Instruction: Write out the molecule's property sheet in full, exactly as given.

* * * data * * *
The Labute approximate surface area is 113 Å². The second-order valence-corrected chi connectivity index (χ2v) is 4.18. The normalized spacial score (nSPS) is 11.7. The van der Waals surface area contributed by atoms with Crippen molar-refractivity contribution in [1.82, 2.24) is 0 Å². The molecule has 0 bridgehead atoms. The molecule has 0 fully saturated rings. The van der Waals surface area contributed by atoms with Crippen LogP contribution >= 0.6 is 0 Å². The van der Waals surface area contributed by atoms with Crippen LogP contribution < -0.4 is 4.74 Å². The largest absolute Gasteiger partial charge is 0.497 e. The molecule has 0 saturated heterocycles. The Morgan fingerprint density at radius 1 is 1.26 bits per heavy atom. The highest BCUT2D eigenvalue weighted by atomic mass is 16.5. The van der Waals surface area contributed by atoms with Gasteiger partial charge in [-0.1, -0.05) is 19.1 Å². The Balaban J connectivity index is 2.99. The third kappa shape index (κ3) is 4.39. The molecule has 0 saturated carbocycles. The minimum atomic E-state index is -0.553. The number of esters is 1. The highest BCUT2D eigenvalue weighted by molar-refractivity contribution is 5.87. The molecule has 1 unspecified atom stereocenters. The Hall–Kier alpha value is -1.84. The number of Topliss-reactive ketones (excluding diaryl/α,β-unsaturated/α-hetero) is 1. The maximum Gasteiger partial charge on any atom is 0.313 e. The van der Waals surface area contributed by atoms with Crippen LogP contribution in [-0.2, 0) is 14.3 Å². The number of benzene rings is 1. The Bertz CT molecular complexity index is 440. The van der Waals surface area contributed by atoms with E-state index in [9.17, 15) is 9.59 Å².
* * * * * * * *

The Labute approximate surface area is 113 Å². The second-order valence-corrected chi connectivity index (χ2v) is 4.18. The normalized spacial score (nSPS) is 11.7. The van der Waals surface area contributed by atoms with Crippen molar-refractivity contribution in [1.82, 2.24) is 0 Å². The molecule has 0 bridgehead atoms. The molecule has 0 fully saturated rings. The van der Waals surface area contributed by atoms with Crippen LogP contribution >= 0.6 is 0 Å². The van der Waals surface area contributed by atoms with Crippen LogP contribution < -0.4 is 4.74 Å². The largest absolute Gasteiger partial charge is 0.497 e. The molecule has 0 saturated heterocycles. The Morgan fingerprint density at radius 1 is 1.26 bits per heavy atom. The highest BCUT2D eigenvalue weighted by atomic mass is 16.5. The van der Waals surface area contributed by atoms with Gasteiger partial charge in [-0.1, -0.05) is 19.1 Å². The Balaban J connectivity index is 2.99. The third kappa shape index (κ3) is 4.39. The molecule has 0 saturated carbocycles. The minimum atomic E-state index is -0.553. The number of esters is 1. The highest BCUT2D eigenvalue weighted by molar-refractivity contribution is 5.87. The molecule has 1 unspecified atom stereocenters. The Hall–Kier alpha value is -1.84. The number of Topliss-reactive ketones (excluding diaryl/α,β-unsaturated/α-hetero) is 1. The maximum Gasteiger partial charge on any atom is 0.313 e. The van der Waals surface area contributed by atoms with Crippen LogP contribution in [-0.2, 0) is 14.3 Å². The number of benzene rings is 1. The Bertz CT molecular complexity index is 440. The van der Waals surface area contributed by atoms with E-state index in [9.17, 15) is 9.59 Å².